The aim of this experiment was to investigate the individual distance during resting and feeding in homogenous and heterogeneous age groups of young and adult goats. Thirty-six young (3 years) were allotted into 6 groups of young goats (YOUNG), 6 groups of adult goats (ADULT) and 6 heterogeneous age groups (HETERO), with 4 individuals in each group. Each group was tested in an experimental pen (12.0m×2.0m) for three days where a 24h video recording was conducted on the last day. The distance between all goats in the group (6 possible pairs) during resting was scored every 10min for 12h (from 18.00h to 06.00h) and during feeding every second minute for 2h after each feeding (09.00h and 15.00h). There was no significant effect of age composition or activity per se, but there was a clear interaction between age composition and activity regarding individual distance. Individual distance was significantly larger during feeding than during resting in the HETERO groups, but there was no such effect in the YOUNG and ADULT groups. The goats in the YOUNG groups had shorter individual distance when feeding than the HETERO and ADULT groups (1.71±0.12m, 2.93±0.09m and 2.87±0.16m respectively), but there was no significant difference between HETERO and ADULT. In the HETERO treatment, the individual distance between pairs of young goats was significantly lower than between pairs of adult goats and pairs of young–adult goats irrespective of activity (1.49±0.24m, 2.13±0.24m and 2.65±0.12m respectively). Variation in individual distance was lower during resting than during feeding in the YOUNG treatment, but not in the HETERO and ADULT treatment. To conclude, the individual distance was shorter during resting than feeding in the heterogeneous age groups, but this difference was not present in the adult or young, homogenous age groups. There were no differences in individual distance during resting between the different age groups. Overall, young goats appear to be more tolerant to having other individuals of similar age in close proximity and keep the longest distance to adult goats.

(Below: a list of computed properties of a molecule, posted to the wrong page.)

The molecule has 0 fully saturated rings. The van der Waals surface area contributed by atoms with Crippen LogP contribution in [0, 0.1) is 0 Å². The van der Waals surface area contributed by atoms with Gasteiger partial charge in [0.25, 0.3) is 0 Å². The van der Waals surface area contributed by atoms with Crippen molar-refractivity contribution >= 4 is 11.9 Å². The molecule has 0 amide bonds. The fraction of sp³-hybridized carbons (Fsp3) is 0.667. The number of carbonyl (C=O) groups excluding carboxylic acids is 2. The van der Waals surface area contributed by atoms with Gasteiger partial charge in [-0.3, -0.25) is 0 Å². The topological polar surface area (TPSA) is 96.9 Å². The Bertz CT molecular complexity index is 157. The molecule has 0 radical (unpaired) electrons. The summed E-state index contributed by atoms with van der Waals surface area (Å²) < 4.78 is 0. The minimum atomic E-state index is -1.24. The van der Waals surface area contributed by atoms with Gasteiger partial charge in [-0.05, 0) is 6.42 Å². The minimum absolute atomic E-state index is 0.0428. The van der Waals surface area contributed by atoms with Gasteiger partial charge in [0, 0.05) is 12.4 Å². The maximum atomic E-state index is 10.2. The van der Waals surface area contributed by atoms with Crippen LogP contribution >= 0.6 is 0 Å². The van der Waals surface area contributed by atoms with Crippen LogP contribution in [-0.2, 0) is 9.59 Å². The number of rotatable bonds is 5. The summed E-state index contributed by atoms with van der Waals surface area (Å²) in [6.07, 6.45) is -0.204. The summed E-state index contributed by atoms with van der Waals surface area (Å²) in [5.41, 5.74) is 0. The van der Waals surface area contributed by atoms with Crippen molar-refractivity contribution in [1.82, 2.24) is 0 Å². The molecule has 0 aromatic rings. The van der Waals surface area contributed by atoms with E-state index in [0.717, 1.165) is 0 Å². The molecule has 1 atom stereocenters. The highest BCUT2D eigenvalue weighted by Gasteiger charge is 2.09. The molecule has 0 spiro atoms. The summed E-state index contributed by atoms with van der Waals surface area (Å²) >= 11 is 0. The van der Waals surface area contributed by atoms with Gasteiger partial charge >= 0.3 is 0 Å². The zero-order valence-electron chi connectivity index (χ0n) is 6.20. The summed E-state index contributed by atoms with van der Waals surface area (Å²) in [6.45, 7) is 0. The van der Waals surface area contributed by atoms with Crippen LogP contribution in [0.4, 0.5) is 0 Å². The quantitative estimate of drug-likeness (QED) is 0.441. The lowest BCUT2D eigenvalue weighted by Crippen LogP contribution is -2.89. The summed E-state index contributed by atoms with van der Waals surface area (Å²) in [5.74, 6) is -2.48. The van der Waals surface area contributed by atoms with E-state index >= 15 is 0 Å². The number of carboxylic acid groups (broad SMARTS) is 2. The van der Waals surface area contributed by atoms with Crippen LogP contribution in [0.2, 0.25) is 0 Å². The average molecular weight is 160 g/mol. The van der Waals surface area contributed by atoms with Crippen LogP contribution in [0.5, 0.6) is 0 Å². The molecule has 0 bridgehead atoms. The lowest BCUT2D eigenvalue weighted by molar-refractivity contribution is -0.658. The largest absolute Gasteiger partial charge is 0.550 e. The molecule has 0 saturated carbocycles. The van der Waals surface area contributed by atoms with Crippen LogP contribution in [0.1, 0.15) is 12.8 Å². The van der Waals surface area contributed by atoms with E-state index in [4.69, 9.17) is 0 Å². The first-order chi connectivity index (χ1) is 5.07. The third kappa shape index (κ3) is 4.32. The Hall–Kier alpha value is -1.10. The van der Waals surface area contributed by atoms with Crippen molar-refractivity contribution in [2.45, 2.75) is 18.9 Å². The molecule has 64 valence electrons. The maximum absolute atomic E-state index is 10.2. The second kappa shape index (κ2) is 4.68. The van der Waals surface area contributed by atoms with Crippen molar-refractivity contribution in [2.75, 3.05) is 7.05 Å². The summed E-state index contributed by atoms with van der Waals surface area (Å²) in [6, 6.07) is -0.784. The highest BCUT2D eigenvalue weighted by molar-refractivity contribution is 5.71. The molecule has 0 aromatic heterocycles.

|Publication Title||Applied Animal Behaviour Science|
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